Get your own gravatar by visiting gravatar.com Ann Monroe
#3. July 14th, 2009, at 8:44 PM.

This method is even easier than he says, as you don’t really need the lights. We just left the top off and stirred the bin up several times a day. It took longer, but within 4-5 days most of the worms had moved down. At which point we put the lid on the bottom bin and put the old bin on top of it; any remaining worms crawled out onto the lid and were easily brushed into the new bin. MUCH easier than any other harvesting method I’ve seen.

Get your own gravatar by visiting gravatar.com rusty mounsey
#4. September 7th, 2009, at 12:33 PM.

I used a small id metal screen and just layed it on top of the new bedding turned on the light and the worms went down took the top layer every 2-3 hrs done in a day 2- 5gl buckets full

Get your own gravatar by visiting gravatar.com Bentley
#5. September 10th, 2009, at 2:05 PM.

Thanks everyone for chiming in with your results!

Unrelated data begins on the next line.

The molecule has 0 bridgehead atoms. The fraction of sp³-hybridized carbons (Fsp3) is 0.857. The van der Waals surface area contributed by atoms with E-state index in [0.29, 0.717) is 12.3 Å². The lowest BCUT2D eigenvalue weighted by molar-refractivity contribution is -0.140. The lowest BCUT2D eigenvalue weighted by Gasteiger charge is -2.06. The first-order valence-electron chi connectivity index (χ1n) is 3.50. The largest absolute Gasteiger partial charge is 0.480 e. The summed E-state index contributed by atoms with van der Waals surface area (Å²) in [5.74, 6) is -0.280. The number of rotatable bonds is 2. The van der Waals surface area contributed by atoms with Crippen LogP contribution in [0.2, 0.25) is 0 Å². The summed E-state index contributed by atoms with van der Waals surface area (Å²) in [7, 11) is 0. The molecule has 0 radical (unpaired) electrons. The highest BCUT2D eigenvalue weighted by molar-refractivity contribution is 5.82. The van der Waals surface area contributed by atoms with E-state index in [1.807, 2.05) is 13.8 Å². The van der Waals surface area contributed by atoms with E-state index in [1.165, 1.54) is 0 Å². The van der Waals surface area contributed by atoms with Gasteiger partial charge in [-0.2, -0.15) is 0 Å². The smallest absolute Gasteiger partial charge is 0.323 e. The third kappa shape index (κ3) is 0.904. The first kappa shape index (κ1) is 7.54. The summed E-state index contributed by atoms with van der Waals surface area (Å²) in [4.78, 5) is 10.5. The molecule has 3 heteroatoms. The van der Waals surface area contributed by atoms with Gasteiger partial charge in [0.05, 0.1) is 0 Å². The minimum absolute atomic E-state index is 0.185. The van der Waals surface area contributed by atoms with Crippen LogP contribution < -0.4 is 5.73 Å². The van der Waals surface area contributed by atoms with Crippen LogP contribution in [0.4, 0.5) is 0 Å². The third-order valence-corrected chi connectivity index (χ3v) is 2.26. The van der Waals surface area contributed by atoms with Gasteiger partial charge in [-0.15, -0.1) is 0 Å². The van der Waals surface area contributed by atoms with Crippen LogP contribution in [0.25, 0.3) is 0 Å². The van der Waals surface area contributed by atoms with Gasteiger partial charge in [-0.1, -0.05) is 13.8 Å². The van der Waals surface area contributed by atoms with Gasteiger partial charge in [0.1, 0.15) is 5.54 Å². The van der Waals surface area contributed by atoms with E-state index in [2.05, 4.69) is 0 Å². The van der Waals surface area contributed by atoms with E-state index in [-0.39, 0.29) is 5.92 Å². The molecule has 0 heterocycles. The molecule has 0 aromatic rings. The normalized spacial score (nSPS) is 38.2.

8)

Get your own gravatar by visiting gravatar.com Chris
#6. March 4th, 2010, at 3:10 PM.

This looks great but I am wondering whether you couldn’t put the new bin on TOP of the old one, with something tasty in it, and let them migrate upwards. You wouldn’t need a light. Would that work?

Get your own gravatar by visiting gravatar.com Bentley
#7. March 11th, 2010, at 3:00 PM.

I’m sure this could work as well, Chris! You certainly don’t “need” a light with the other approach – it’s simply a suggestion to help speed up the process.
Not sure if it was you who emailed about this, but someone commented on the fact that worms naturally move up anyway, so it would be interesting to do a comparison of the two approaches and see which works better.
I think that’s a great idea!
8)

Get your own gravatar by visiting gravatar.com Jason Whitney
#8. August 9th, 2011, at 9:03 AM.

Although, I also use a modified light harvesting method in most cases, I do have several bins that I use a mesh filing box with handles that I originally purchased from Ikea for my office. The mesh box has approx. 1/4” holes. I fill the mesh box with fresh aged horse manure mixed with something pre composted fruits/veggies. The worms move up into the mesh quite quickly and I simply dump the contents into a new system.